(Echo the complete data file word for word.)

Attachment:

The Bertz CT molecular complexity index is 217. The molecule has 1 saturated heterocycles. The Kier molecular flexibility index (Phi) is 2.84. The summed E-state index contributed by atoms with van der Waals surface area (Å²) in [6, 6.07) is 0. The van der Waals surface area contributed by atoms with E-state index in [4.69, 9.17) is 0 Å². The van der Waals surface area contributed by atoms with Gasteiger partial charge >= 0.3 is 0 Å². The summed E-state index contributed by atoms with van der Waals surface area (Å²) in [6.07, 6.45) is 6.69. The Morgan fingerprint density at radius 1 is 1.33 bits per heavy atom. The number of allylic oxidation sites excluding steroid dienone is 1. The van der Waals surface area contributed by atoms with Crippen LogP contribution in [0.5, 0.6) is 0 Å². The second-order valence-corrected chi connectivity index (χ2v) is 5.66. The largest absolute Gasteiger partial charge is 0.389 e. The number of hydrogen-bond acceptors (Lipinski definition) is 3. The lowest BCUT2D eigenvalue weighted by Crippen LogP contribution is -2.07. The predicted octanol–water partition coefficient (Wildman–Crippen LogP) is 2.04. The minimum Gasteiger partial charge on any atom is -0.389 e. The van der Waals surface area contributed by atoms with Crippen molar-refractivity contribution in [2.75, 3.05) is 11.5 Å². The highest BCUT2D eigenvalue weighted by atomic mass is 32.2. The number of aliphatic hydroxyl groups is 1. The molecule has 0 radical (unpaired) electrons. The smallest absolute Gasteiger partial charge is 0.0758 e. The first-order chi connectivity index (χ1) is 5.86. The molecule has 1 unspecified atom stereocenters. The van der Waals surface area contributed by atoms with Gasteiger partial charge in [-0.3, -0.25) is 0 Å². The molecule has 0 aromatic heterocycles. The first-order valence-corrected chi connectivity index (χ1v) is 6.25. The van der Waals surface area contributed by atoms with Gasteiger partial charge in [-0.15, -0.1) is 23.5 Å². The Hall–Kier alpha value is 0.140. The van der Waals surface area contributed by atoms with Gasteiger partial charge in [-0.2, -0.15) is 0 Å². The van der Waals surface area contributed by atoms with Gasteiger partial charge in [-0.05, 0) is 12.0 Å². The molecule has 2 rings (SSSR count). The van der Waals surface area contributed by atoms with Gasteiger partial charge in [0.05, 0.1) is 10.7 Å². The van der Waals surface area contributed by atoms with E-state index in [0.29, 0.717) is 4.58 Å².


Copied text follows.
The Bertz CT molecular complexity index is 217. The molecule has 1 saturated heterocycles. The Kier molecular flexibility index (Phi) is 2.84. The summed E-state index contributed by atoms with van der Waals surface area (Å²) in [6, 6.07) is 0. The van der Waals surface area contributed by atoms with E-state index in [4.69, 9.17) is 0 Å². The van der Waals surface area contributed by atoms with Gasteiger partial charge >= 0.3 is 0 Å². The summed E-state index contributed by atoms with van der Waals surface area (Å²) in [6.07, 6.45) is 6.69. The Morgan fingerprint density at radius 1 is 1.33 bits per heavy atom. The number of allylic oxidation sites excluding steroid dienone is 1. The van der Waals surface area contributed by atoms with Crippen LogP contribution in [0.5, 0.6) is 0 Å². The second-order valence-corrected chi connectivity index (χ2v) is 5.66. The largest absolute Gasteiger partial charge is 0.389 e. The number of hydrogen-bond acceptors (Lipinski definition) is 3. The lowest BCUT2D eigenvalue weighted by Crippen LogP contribution is -2.07. The predicted octanol–water partition coefficient (Wildman–Crippen LogP) is 2.04. The minimum Gasteiger partial charge on any atom is -0.389 e. The van der Waals surface area contributed by atoms with Crippen molar-refractivity contribution in [2.75, 3.05) is 11.5 Å². The highest BCUT2D eigenvalue weighted by atomic mass is 32.2. The number of aliphatic hydroxyl groups is 1. The molecule has 0 radical (unpaired) electrons. The smallest absolute Gasteiger partial charge is 0.0758 e. The first-order chi connectivity index (χ1) is 5.86. The molecule has 1 unspecified atom stereocenters. The van der Waals surface area contributed by atoms with Gasteiger partial charge in [-0.3, -0.25) is 0 Å². The molecule has 0 aromatic heterocycles. The first-order valence-corrected chi connectivity index (χ1v) is 6.25. The van der Waals surface area contributed by atoms with Gasteiger partial charge in [-0.15, -0.1) is 23.5 Å². The Hall–Kier alpha value is 0.140. The van der Waals surface area contributed by atoms with Gasteiger partial charge in [-0.2, -0.15) is 0 Å². The van der Waals surface area contributed by atoms with Gasteiger partial charge in [-0.05, 0) is 12.0 Å². The molecule has 2 rings (SSSR count). The van der Waals surface area contributed by atoms with Gasteiger partial charge in [0.05, 0.1) is 10.7 Å². The van der Waals surface area contributed by atoms with E-state index in [0.29, 0.717) is 4.58 Å².